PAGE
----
It’s the nature of kids to be curious, and therefore, they are likely to notice changes in your behavior and that of those around them. So, be open about discussing negative emotions as much as positive ones. Most importantly, acknowledge feelings like guilt, shame, fear, anger, or sadness. As long as you normalize sharing of emotions, your child will find a friend in you to reach out to during times of distress or in the event of an emotional breakdown.

2. Find Ways To Connect With Your Child

Find Ways To Connect With Your Child

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We are often so caught up in our commitments that we neglect the importance of checking in on our children. If your children are closed off or do not express their emotions easily, they might just lack a safe space to share what they feel. Creating that comfort zone could take time but stay consistent in planning activities that nudge them to share their issues with you without the fear of being judged or being reprimanded for it. You could take a stroll together, engage in a hobby that you both love, or connect with them during lunch or dinner hours to encourage them to speak up. This will help them build confidence in you to open up.

3. Pay Close Attention To What They Share With You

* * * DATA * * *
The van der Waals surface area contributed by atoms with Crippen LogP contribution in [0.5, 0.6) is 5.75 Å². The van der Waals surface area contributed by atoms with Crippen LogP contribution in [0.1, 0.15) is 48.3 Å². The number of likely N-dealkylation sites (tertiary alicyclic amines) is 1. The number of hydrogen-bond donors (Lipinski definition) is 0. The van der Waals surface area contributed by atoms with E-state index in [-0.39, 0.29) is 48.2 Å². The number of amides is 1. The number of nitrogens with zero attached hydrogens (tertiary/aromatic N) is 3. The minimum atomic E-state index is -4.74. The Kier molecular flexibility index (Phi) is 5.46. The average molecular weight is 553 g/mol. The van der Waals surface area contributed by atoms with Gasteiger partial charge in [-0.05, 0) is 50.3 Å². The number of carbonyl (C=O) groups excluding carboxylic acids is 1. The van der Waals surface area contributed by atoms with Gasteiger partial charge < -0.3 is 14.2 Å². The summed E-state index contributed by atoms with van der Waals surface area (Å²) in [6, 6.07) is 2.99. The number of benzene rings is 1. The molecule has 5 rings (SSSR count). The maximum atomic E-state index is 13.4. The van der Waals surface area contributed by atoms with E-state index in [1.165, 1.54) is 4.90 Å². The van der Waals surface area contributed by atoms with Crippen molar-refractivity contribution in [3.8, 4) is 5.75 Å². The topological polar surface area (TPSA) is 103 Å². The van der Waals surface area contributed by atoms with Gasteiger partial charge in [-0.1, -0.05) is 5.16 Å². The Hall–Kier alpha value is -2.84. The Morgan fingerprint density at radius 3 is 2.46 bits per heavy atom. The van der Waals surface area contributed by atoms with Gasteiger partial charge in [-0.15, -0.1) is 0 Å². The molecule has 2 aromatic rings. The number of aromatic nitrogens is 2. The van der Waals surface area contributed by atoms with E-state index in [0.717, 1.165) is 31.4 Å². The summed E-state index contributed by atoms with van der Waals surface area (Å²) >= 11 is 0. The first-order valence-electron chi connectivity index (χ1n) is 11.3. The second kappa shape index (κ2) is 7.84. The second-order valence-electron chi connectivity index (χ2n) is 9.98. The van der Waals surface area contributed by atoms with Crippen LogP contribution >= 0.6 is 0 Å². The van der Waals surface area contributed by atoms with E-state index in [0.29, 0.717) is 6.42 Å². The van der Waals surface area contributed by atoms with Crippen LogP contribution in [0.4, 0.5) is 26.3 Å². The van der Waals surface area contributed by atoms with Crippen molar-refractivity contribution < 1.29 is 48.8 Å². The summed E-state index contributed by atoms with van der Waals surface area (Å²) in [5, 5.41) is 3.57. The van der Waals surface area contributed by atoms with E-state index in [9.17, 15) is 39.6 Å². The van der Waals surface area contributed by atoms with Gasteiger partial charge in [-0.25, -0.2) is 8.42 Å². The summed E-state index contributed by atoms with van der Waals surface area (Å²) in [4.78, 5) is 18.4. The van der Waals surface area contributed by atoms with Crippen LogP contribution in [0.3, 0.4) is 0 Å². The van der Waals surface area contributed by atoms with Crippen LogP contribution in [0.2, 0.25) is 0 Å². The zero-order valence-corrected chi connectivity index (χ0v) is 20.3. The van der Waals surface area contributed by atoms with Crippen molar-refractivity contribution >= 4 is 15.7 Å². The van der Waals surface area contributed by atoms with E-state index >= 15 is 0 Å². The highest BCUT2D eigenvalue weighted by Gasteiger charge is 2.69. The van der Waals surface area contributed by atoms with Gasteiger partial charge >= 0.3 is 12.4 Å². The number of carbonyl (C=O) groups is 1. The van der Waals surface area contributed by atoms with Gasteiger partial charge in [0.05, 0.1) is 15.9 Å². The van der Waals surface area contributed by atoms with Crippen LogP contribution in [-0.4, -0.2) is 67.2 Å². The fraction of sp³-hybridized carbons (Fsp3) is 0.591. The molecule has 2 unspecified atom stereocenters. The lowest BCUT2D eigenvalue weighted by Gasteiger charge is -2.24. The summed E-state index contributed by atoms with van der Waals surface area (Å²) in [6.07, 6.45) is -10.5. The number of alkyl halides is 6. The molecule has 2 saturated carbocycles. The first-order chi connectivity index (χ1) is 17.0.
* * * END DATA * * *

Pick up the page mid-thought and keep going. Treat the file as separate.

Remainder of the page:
Pay Close Attention To What They Share With You

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Ask questions about their everyday lives and also invite some from their end. Communicate your feelings with your child, of course, in an age-appropriate manner. Your children may not always be open about a piece of information that has recently caught their attention. They might be hesitant to share their personal issues with you. Never cut them off or distract them. Observe their body language and look for signs like fidgeting, persistent sadness, withdrawals, sudden and drastic changes in their moods, or inability to establish direct eye contact while talking. If they speak about death, suicide, or issues that seem bizarre and unrelatable, those could be signs that they need help. Let them know that their emotions are valid, and they can always rely on you for support and guidance.

4. Speak About Mental Health Just Like Physical Health

Speak About Mental Health Just Like Physical Health